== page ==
Three months later, Mrs. Clinton cautiously rolled out the first installment of a three-point plan with an address about cutting costs to the system, which some experts took as an indirect criticism of the estimated $120 billion price tag of the Edwards plan. In her speech, Mrs. Clinton also attempted to address the concerns of the 255 million people who pay insurance costs that they believe are too high.
“Here again, I think, is a good example of her having learned a very important lesson from her experiences in 1993 and 1994,” said Ron Pollack, the executive director of Families U.S.A., a nonprofit, non-partisan organization advocating universal health care. “She made a very smart decision to focus first on cost. While coverage is ultimately the moral issue in our health-care system, what most voters are concerned about is cost.”
But Mrs. Clinton’s speech amounted to more of a striptease than an unveiling. Whether by design or not, she withheld a comprehensive articulation of her plan until Mr. Obama had shown his.
The plan Mr. Obama duly put forth on May 29 took Mrs. Clinton’s campaign and health-care experts by surprise.
Paul Ginsburg, president of the Center for Studying Health System Change, a nonprofit, non-partisan research group, said he was “a little baffled” that Mr. Obama’s plan didn’t require universal coverage.
Jonathan Gruber, an M.I.T. economist who helped develop the health-care plans of Mr. Obama, Mr. Edwards and Mrs. Clinton, said that while the Obama proposal takes strides in making insurance more accessible and affordable, its lack of a requirement to make insurance obligatory for all Americans would mean that many of the people currently without coverage would stay that way.
“My estimates are, you can’t even get halfway to universal coverage without some mandate,” Mr. Gruber said. “Even when it’s affordable, healthy people won’t take it.”
Mr. Gruber, who played a key role in the formation of the ground-breaking plan in Massachusetts to provide universal coverage, said that he convinced then-Governor Mitt Romney to move to a mandate system in part by showing him that it would be the only way ultimately to insure a significant chunk of the uninsured population.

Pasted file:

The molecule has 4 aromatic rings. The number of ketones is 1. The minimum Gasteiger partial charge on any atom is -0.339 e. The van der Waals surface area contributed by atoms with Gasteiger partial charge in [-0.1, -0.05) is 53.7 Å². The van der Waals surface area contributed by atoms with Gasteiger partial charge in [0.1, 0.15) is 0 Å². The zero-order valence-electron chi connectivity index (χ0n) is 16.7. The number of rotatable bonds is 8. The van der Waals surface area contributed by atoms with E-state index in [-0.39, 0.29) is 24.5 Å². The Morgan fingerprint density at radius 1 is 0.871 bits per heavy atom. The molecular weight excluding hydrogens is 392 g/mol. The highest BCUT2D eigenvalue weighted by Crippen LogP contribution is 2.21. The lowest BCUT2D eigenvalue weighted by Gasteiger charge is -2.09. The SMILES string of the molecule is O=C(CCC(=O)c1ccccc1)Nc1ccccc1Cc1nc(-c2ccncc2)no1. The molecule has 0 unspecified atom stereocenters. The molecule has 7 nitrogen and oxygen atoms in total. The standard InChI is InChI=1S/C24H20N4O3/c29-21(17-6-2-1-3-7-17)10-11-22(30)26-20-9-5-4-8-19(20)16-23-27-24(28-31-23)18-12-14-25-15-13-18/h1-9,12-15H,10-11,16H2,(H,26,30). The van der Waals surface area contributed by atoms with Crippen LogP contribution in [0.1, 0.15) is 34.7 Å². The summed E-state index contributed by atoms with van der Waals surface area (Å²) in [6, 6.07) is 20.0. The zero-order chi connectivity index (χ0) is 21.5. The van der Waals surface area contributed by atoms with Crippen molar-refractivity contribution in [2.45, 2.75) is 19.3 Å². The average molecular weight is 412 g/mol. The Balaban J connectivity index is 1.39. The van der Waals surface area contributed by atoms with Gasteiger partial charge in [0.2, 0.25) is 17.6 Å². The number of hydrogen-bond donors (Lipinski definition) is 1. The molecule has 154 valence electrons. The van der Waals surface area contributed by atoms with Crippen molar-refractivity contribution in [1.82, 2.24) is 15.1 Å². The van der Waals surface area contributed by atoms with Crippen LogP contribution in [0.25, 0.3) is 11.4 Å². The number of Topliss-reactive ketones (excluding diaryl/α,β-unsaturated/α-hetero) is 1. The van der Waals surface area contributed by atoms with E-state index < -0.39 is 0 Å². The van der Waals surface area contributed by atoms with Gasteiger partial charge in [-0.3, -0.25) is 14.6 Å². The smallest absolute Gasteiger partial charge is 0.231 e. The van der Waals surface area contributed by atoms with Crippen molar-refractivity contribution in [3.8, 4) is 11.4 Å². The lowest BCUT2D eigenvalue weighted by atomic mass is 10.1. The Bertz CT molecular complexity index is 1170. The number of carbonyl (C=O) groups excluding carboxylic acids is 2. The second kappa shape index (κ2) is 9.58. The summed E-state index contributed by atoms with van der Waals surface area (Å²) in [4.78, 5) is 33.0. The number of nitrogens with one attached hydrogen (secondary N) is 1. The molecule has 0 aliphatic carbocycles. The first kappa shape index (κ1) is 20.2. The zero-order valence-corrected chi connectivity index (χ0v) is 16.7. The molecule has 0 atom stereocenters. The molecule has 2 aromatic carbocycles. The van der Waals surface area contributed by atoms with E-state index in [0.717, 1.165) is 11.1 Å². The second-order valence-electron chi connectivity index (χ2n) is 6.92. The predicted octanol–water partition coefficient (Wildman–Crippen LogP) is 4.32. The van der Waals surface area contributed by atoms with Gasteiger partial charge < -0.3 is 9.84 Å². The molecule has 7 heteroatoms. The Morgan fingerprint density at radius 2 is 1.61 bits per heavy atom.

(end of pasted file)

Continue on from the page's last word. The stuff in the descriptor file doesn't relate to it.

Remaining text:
“The only benefit is the freedom of individual choice,” he said of Mr. Obama’s plan.
The Obama campaign disputes that characterization and argues that its plan is more realistic about taking steps that will eventually get to universal coverage, such as cutting the high costs that they say could make Mr. Edwards’ insistence on an insurance mandate untenable.
“The Obama health-care plan is a plan that brings down costs for all Americans and makes sure that every American gets health-care coverage,” said Bill Burton, a spokesman for the Obama campaign. “It won’t happen overnight; no plan says that it will happen overnight. But it will happen in due course through this plan.”
In response to Mr. Burton’s comments, Mr. Wolfson directed The Observer to a statement by the campaign’s policy director, Neera Tanden, that was released following Mr. Obama’s speech. The statement read, in part: “Senator Clinton believes that in addition to making healthcare more accessible, we have to achieve true universal healthcare so that every American has health care coverage.”
Dr. Redlener said he was taken aback by “how kind of meek Obama’s plan was. In 1995, this would have been brazen; in 2007, it’s kind of ho-hum. And where is the rest of it?”
Of course, Mrs. Clinton’s still-unannounced plan has yet to undergo that same level of scrutiny from health-care experts, who will compare it not only to those of her rivals in the Democratic primary, but to her own previous effort to reform health care as First Lady—the collapse of which nearly derailed her husband’s first administration.
“[Mr. Edwards and Mr. Obama] have forced her to come out with a plan,” said Mr. Blendon. “And a plan for her is riskier than for the other candidates.”